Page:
Throughout human learning & development courses at Georgia State University, a career in QA testing, and programming as a hobby, 'Neuro' is used as an inanimate audience to assist in learning and teaching software deveolopment and testing. This idea is derived from a software engineering practice called 'rubber duck debugging'. According to Wikipedia, "rubber duck debugging is a reference to a story in the book The Pragmatic Programmer in which a programmer would carry around a rubber duck and debug their code by forcing themselves to explain it, line-by-line, to the duck."" The goal is to use 'Neuro' as a teaching tool while working on projects that may assist in the future towards learning computational neuroscience (using Python and R) to be used in correlation with Core Machine Learning for iOS (object oriented modeling in Swift). A handful of tech companies are currently researching 'brain hacking', which is designing programs that provoke neurological responses, rewards based apps to keep people coming back. The idea is that 'Neuro' will drive learning, development, testing, and teaching.
Every year when Apple releases new updates to its software, we're in the know by always remaining in front. For example Apple's latest iOS 10 release simplified emjois by allowing developers to create sticker applications enhancing the way we communicate via text message!
We've helped clients such as Eboticon expand its white label emoji application written in Objective-C creating additional features such as analytics and push notifications using Google Firebase.
In a digital world, our mental state follows steps similar to computers by following certain steps to acheive desired outcomes. Our daily tasks can be simplified even more where our mobile devices help us keep track and automate certain processes. As architets we typically think in terms of computer objects and data types that can communicate with each other in a sense. Thanks to @swiftpainless our lastest application and video tutorials walk you through creating a to-do list application while tracking a specific address.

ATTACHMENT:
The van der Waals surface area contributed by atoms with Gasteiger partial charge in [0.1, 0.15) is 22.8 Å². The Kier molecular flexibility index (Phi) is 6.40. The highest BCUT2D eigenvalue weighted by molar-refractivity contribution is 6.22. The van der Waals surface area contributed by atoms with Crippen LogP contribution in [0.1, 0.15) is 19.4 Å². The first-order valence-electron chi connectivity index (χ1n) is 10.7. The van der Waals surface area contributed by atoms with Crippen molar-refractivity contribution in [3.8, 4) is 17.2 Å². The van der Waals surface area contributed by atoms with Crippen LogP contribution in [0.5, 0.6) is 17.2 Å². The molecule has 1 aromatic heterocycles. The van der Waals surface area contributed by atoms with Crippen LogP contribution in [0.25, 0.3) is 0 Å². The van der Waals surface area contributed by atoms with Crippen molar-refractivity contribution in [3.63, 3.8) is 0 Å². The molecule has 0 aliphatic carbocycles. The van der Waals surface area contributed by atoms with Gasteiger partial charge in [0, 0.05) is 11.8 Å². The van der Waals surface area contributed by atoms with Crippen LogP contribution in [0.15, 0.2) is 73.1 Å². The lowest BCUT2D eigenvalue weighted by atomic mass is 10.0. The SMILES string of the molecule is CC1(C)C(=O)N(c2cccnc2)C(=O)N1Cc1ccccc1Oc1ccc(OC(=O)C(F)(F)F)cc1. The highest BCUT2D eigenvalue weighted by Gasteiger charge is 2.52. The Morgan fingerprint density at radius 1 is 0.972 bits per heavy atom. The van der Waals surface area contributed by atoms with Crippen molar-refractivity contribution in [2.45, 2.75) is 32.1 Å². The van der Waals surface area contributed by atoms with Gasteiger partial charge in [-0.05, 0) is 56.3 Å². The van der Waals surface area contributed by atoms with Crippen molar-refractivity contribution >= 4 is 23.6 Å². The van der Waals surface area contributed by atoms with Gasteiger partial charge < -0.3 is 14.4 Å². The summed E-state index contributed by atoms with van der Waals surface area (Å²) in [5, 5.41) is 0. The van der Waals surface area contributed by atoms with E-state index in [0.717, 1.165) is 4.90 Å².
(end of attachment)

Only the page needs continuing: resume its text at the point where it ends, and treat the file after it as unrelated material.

Through well documented and organized code, you'll learn with us how to pimp out the model-view-controller design pattern. Most importantly you'll learn how to run automated unit tests driving development of an iOS application!
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Years of Experience
Sure, we tend to be selective with new technology because at the end of a project it's our reputation behind the products produced ultimately driving perceptions of future partners.
Starting out with an app at Georgia Perimeter College, I fell in love with creating location based apps which led into 1st and Goal and working with SB&D on Tool Connect to deliver relevant data to many users. Listen
Operating as a tester requires you to think critically and outside of the box. Every user will think differently, as they should. This creative process helps in seeing the possibilities of coding logic. Listen
Neuroinformatics, computer vision, and how computers improve error rates sparked a personal vision of bridging the knowledge gap between computational neuroscience and machine learning. Listen
Our toolbox is always growing due to changes in technology so we pride ourselves in understanding when to neatly place a colorful thumbtack versus swinging a sledge-hammer to complete an innovative project.
In the development community there is a mantra that states its best to learn by teaching others which is why I developed an app to regergitate tutorials developing and testing mobile applications. Handheld Architect offers video tutorials and users receive push notifications once new content is released.
Think of it as always having 'Neuro' in your back-pocket.